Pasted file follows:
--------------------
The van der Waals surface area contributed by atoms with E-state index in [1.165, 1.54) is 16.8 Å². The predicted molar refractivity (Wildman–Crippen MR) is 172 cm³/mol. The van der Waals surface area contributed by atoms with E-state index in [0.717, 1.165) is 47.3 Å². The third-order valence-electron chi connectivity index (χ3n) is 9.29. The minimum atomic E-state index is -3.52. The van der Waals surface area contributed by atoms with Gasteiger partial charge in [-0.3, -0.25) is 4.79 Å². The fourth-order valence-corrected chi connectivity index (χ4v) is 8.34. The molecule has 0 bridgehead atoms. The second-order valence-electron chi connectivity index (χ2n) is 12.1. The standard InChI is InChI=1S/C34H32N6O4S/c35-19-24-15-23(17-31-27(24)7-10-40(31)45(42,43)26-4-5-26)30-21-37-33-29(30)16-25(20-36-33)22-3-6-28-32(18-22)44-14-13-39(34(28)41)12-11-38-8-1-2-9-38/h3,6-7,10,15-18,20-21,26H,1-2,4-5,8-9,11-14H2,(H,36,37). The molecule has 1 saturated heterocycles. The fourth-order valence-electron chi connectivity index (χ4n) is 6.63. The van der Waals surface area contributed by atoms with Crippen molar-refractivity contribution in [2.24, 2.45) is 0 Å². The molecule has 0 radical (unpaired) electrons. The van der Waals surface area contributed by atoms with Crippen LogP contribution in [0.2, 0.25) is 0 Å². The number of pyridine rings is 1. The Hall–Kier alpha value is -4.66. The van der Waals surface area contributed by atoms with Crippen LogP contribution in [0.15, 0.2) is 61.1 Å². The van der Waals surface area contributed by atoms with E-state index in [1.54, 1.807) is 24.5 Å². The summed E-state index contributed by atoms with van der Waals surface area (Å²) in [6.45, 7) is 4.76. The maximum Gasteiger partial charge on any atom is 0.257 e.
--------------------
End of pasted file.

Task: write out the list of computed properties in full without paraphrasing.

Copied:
The van der Waals surface area contributed by atoms with E-state index in [1.165, 1.54) is 16.8 Å². The predicted molar refractivity (Wildman–Crippen MR) is 172 cm³/mol. The van der Waals surface area contributed by atoms with E-state index in [0.717, 1.165) is 47.3 Å². The third-order valence-electron chi connectivity index (χ3n) is 9.29. The minimum atomic E-state index is -3.52. The van der Waals surface area contributed by atoms with Gasteiger partial charge in [-0.3, -0.25) is 4.79 Å². The fourth-order valence-corrected chi connectivity index (χ4v) is 8.34. The molecule has 0 bridgehead atoms. The second-order valence-electron chi connectivity index (χ2n) is 12.1. The standard InChI is InChI=1S/C34H32N6O4S/c35-19-24-15-23(17-31-27(24)7-10-40(31)45(42,43)26-4-5-26)30-21-37-33-29(30)16-25(20-36-33)22-3-6-28-32(18-22)44-14-13-39(34(28)41)12-11-38-8-1-2-9-38/h3,6-7,10,15-18,20-21,26H,1-2,4-5,8-9,11-14H2,(H,36,37). The molecule has 1 saturated heterocycles. The fourth-order valence-electron chi connectivity index (χ4n) is 6.63. The van der Waals surface area contributed by atoms with Crippen molar-refractivity contribution in [2.24, 2.45) is 0 Å². The molecule has 0 radical (unpaired) electrons. The van der Waals surface area contributed by atoms with Crippen LogP contribution in [0.2, 0.25) is 0 Å². The number of pyridine rings is 1. The Hall–Kier alpha value is -4.66. The van der Waals surface area contributed by atoms with Crippen LogP contribution in [0.15, 0.2) is 61.1 Å². The van der Waals surface area contributed by atoms with E-state index in [1.54, 1.807) is 24.5 Å². The summed E-state index contributed by atoms with van der Waals surface area (Å²) in [6.45, 7) is 4.76. The maximum Gasteiger partial charge on any atom is 0.257 e.